Not only is juicing less effective than simply eating a balanced helping of fruits and veggies every day, it’s also much less cost-effective. Five days’ worth of juices from Juice Press costs $304.98. A high-end juicer can run you more than $100. Juicing is certainly better than skipping fruit altogether, but if you’re looking to make a more permanent change, switch out junk food with a healthy snack like almonds or celery and hummus. You could also add fruits and veggies into foods that are already a part of your diet, like yogurt or pasta.

Skip cleansing; kick processed foods to the curb

There are several degrees of detoxing. It can be as simple as sticking to a pre-planned diet or as complex as the aforementioned Master Cleanse. Regardless of the method, the goal is to rid your body of toxins left behind by pollution, processed foods and alcohol. But the feeling proponents of cleansing mistake for a detox is actually the feeling of your digestive system going into shock. This can result in debilitating cramps, fatigue and, if you’re a frequent cleanser, more serious stomach problems.

Luckily, your body is already very good at cleansing itself of unwanted junk. Chemicals don’t just hang around your body—your colon, liver and kidneys help eliminate hard-to-digest food. Militant detox regimens actually get in the way of your body’s natural systems for expelling junk. A study in the journal Obesity found that high-glycemic inputs like those found in most cleanses (especially the Master Cleanse, which involves sugary maple syrup) actually make fatty liver buildup more likely than less. But if you do want to make your body’s job easier, decrease the amount of processed food—such as frozen meals—you eat and buy organic food instead. The fewer ingredients your choice has on its package, the better. But to ensure the habit sticks, slowly work organic food into your diet, rather than all at once, or your body will still crave the processed food it’s used to. Start by making one meal from scratch a week and then build up from there.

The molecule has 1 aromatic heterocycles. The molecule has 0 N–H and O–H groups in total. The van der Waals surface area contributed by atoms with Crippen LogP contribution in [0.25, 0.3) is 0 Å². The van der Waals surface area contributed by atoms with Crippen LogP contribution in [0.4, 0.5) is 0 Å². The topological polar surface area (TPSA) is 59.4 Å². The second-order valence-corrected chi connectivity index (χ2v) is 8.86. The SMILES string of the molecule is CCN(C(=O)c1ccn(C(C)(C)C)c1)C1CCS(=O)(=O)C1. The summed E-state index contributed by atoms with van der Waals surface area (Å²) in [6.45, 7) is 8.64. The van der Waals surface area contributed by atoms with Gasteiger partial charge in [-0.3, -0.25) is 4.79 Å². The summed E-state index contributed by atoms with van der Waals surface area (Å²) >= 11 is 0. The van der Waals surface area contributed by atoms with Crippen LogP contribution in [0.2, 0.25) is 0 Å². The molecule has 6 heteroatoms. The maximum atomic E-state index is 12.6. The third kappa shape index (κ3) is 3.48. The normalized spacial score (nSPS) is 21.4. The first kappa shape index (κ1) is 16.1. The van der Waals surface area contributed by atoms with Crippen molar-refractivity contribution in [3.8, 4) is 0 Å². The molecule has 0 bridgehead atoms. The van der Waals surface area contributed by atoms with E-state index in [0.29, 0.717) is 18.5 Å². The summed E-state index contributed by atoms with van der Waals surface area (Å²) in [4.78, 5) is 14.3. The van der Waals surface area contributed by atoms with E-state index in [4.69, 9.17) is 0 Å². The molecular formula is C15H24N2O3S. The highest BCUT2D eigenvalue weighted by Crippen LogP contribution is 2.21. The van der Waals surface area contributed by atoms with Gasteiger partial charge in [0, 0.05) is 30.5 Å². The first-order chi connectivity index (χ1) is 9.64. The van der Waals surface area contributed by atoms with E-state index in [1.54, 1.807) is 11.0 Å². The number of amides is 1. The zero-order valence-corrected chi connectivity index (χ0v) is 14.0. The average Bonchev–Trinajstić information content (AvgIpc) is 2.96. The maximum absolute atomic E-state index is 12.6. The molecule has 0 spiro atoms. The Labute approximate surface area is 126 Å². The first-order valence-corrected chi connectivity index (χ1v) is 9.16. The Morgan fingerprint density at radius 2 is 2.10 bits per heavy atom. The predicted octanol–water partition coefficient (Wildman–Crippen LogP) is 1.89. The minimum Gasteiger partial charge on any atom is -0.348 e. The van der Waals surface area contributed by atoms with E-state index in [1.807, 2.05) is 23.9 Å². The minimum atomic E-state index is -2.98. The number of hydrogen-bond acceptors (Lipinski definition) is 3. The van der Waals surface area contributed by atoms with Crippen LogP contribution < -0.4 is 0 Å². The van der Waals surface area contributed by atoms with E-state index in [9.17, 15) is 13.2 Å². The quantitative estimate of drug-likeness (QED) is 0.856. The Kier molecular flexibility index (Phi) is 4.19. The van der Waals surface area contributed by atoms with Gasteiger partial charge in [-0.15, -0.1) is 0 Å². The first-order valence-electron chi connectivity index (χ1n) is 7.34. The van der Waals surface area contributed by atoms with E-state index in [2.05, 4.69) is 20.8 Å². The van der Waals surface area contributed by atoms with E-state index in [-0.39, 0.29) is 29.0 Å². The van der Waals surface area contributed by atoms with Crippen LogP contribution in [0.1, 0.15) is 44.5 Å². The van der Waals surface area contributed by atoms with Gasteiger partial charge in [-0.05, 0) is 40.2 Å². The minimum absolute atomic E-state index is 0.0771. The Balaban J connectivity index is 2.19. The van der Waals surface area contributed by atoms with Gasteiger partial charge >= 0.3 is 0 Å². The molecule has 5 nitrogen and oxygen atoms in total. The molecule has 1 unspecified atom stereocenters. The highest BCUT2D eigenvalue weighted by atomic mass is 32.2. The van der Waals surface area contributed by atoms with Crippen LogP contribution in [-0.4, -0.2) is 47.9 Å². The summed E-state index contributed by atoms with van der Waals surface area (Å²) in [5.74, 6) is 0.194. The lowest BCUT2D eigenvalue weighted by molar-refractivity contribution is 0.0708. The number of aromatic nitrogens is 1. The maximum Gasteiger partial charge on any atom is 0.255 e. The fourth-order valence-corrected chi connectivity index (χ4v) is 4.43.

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Instead of juicing, stick to a routine.

You might think juicing is working because you’re skipping through your office and feel like you can work for another four hours, but you’re on your way to a major crash. “[It’s a] Placebo effect,” Dr. Elizabeth Applegate, a professor at University of California at Davis, told Slate. “Or ketosis. It’s a survival mechanism. You’re all amped up and alert because you need something to eat.”

Living on a liquid diet won’t do you any good, but establishing a regimented routine can. Your circadian rhythm— essentially your body’s 24-hour internal clock—affects when you feel tired during the day. If you go to bed at midnight one night and 10 p.m. the next, your circadian rhythm doesn’t always adjust. This might cause you to lie awake for hours, unable to sleep. Your circadian rhythm is also impacted by when you eat. If you constantly change the times where you fuel up, you’ll be hungry at inconvenient times or not hungry when you should be chowing down. You can fix all of this by by waking up, eating and sleeping around the same times each day, which means you can anticipate when you’ll need to go on a coffee run, have a nutritious snack or take a 15-minute walk outside to increase your energy.

This article was excerpted from Newsweek's Special Edition: Nature's Remedies—Heal Your Body. For more on the definitive guide to alternative methods of healing the mind, body and soul, pick up a copy today.